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It appears that I must take a hatchet to this thread to separate fact from fiction in order to get to the semantics.

 

My intent wasn't to see a defenseless retailer blugeoned to death in-forum.  I was more interested in the Tomix products, which I have only recently discovered, and their availability.

 

In the meantime, I'm off to Berg's Hobbies at Parramatta to look at their range of Australian HO.

 

Warmest regards,

 

Boiler

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5. If Tomix is going to be successful in Japan they will need to do DCC, right?  It seems to be what Kato had to do.  Imagine that!

 

Tunnel vision is alive and well. If we do this then everyone else must do it to. Imagine that!

 

Tomix is the largest model train company in Japan.  Its products are everywhere because its parent Tomix has the muscle to put them into stores which often don't pay for stock for up to six months.  If Tomy-Takara chose to it could crush Kato.  Kato only realistic growth option may have been to export because of Tomix's market postiion.  Tomix doesn't do DCC because they have their own control system and DCC is isn't important for much of the Japanese market.

 

Children in Japan are encouraged to operate model trains as early as pre-school.  The traditional father and child market is very big in Japan and many families create layouts on the floor. The so-called model railroader market is only a fraction of the traditional family gift market. 

 

As most Japanese train lines operate back and forth for the most part between two points without numerous branches turning off, the Japanese market is generally content with trains running on large loops. Apart from container trains freight is a distant memory for most Japanese. LCL ended in the 1980s. Even container trains aren't shunted, just off loaded or loaded from sidings adjacent to the main line.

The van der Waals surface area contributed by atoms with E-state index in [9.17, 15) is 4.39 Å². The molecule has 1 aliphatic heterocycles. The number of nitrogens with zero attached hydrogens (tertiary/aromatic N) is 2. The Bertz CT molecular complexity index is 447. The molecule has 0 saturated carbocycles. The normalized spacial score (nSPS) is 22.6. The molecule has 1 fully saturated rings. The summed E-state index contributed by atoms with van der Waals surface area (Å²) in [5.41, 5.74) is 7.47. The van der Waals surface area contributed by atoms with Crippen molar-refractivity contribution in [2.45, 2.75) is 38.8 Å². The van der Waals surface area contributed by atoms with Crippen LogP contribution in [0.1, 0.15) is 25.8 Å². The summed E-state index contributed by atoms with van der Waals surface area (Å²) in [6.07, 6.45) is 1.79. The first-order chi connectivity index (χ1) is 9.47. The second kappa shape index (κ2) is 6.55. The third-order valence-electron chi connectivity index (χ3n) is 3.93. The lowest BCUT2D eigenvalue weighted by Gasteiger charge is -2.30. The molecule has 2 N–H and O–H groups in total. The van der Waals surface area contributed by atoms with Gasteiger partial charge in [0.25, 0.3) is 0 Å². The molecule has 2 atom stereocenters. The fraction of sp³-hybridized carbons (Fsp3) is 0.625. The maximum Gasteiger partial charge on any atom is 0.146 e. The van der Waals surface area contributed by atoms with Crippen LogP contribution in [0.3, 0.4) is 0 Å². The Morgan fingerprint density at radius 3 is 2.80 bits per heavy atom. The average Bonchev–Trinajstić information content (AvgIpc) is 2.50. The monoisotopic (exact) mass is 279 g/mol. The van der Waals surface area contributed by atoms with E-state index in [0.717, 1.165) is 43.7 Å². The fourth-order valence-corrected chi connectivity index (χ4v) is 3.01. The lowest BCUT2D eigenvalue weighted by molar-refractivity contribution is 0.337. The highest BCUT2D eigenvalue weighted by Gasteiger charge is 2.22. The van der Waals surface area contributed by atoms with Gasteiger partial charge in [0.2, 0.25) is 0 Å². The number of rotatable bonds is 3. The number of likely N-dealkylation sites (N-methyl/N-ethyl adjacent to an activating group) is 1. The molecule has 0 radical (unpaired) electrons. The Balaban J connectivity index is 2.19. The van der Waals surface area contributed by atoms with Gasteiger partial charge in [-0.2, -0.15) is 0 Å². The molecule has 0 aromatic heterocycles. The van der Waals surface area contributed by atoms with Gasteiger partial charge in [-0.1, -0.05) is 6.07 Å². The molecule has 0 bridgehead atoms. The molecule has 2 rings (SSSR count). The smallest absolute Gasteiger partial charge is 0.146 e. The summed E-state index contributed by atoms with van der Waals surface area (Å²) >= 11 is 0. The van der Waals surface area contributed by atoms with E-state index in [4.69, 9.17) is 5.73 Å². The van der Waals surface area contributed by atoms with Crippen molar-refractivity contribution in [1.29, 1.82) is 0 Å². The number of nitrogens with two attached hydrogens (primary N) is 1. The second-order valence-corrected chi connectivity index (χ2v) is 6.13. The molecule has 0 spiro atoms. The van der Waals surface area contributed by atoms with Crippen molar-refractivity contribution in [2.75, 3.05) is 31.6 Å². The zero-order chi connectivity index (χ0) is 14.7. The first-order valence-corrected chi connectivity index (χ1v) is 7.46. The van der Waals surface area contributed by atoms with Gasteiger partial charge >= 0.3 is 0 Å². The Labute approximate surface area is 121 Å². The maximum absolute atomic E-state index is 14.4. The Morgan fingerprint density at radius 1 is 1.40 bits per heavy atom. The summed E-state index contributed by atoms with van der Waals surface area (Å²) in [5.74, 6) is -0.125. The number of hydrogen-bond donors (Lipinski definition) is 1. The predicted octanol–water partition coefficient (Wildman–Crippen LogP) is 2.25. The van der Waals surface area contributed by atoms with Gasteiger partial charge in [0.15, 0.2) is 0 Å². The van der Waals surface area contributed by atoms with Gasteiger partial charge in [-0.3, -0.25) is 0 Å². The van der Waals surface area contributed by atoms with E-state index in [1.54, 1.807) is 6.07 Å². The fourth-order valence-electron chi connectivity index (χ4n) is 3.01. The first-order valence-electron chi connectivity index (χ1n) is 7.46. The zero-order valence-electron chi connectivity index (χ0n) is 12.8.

Tomix is just fine for the Japanese market.  It sounds like Walthers is just trying to cherry-pick a small range of items. I notice that no one ever plans to important the electrical elements of the Tomix line which would require conversion from 100 volt mains to 110-120 volt mains for retail sale. When I see that I'll believe that the vendor is serious about importing the whole line.

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I don't know anything about Walthers or their business, but I have to say, their new DCC equipped turntables look nice, I just wish they made a smaller one in N-scale, the current one has a bridge that can handle Big Boys, and I really don't need something that big for the Japanese trains. Of course, it looks rather American, especially with the deeper pit which I believe the Japanese turntables don't generally have.

 

Martin, Japanese turntables seem to vary widely, I've seen examples with deep pits, shallow pits, and ones that are almost at ground level. But what I've also noticed a lot is that by comparison to the classic US-style t/ts, a lot of Japanese examples don't have any decking or walkways, which might make it difficult to use a Walthers model without heavily modifying the bridge.

 

Cheers,

 

Mark.

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In the meantime, I'm off to Berg's Hobbies at Parramatta to look at their range of Australian HO.

 

Berg's have their own rather nice range of kits for NSW prototype locos and rollingstock, if that's where your interests lie. I take it you live in or near Sydney, you should consider visiting http://www.tomshobbies.com.au/ at West Ryde, and http://www.casulahobbies.com.au/catalog/ in Liverpool.